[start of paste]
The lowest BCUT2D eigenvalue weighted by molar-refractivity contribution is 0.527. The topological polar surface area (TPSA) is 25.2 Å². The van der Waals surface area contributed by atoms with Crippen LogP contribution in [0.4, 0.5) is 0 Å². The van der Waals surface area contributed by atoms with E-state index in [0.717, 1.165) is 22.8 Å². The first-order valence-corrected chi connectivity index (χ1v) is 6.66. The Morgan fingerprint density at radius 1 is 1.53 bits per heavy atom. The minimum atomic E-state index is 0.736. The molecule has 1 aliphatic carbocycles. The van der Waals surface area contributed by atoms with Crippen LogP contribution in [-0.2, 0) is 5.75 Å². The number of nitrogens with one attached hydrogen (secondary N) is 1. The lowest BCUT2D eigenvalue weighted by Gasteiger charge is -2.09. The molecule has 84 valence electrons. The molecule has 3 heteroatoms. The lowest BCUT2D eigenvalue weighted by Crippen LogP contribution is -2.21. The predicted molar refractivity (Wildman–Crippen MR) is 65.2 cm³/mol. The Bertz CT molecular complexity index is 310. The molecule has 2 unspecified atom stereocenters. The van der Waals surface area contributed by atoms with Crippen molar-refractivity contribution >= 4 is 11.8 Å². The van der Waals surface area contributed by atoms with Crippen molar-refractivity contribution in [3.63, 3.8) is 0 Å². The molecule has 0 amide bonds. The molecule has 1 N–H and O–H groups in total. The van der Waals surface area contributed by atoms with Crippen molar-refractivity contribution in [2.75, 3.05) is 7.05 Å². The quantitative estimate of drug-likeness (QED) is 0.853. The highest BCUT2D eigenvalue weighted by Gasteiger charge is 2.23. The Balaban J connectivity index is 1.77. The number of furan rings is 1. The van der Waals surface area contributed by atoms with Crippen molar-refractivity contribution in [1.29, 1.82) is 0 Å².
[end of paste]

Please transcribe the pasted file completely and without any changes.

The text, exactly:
The lowest BCUT2D eigenvalue weighted by molar-refractivity contribution is 0.527. The topological polar surface area (TPSA) is 25.2 Å². The van der Waals surface area contributed by atoms with Crippen LogP contribution in [0.4, 0.5) is 0 Å². The van der Waals surface area contributed by atoms with E-state index in [0.717, 1.165) is 22.8 Å². The first-order valence-corrected chi connectivity index (χ1v) is 6.66. The Morgan fingerprint density at radius 1 is 1.53 bits per heavy atom. The minimum atomic E-state index is 0.736. The molecule has 1 aliphatic carbocycles. The van der Waals surface area contributed by atoms with Crippen LogP contribution in [-0.2, 0) is 5.75 Å². The number of nitrogens with one attached hydrogen (secondary N) is 1. The lowest BCUT2D eigenvalue weighted by Gasteiger charge is -2.09. The molecule has 84 valence electrons. The molecule has 3 heteroatoms. The lowest BCUT2D eigenvalue weighted by Crippen LogP contribution is -2.21. The predicted molar refractivity (Wildman–Crippen MR) is 65.2 cm³/mol. The Bertz CT molecular complexity index is 310. The molecule has 2 unspecified atom stereocenters. The van der Waals surface area contributed by atoms with Crippen molar-refractivity contribution >= 4 is 11.8 Å². The van der Waals surface area contributed by atoms with Crippen molar-refractivity contribution in [3.63, 3.8) is 0 Å². The molecule has 0 amide bonds. The molecule has 1 N–H and O–H groups in total. The van der Waals surface area contributed by atoms with Crippen molar-refractivity contribution in [2.75, 3.05) is 7.05 Å². The quantitative estimate of drug-likeness (QED) is 0.853. The highest BCUT2D eigenvalue weighted by Gasteiger charge is 2.23. The Balaban J connectivity index is 1.77. The number of furan rings is 1. The van der Waals surface area contributed by atoms with Crippen molar-refractivity contribution in [1.29, 1.82) is 0 Å².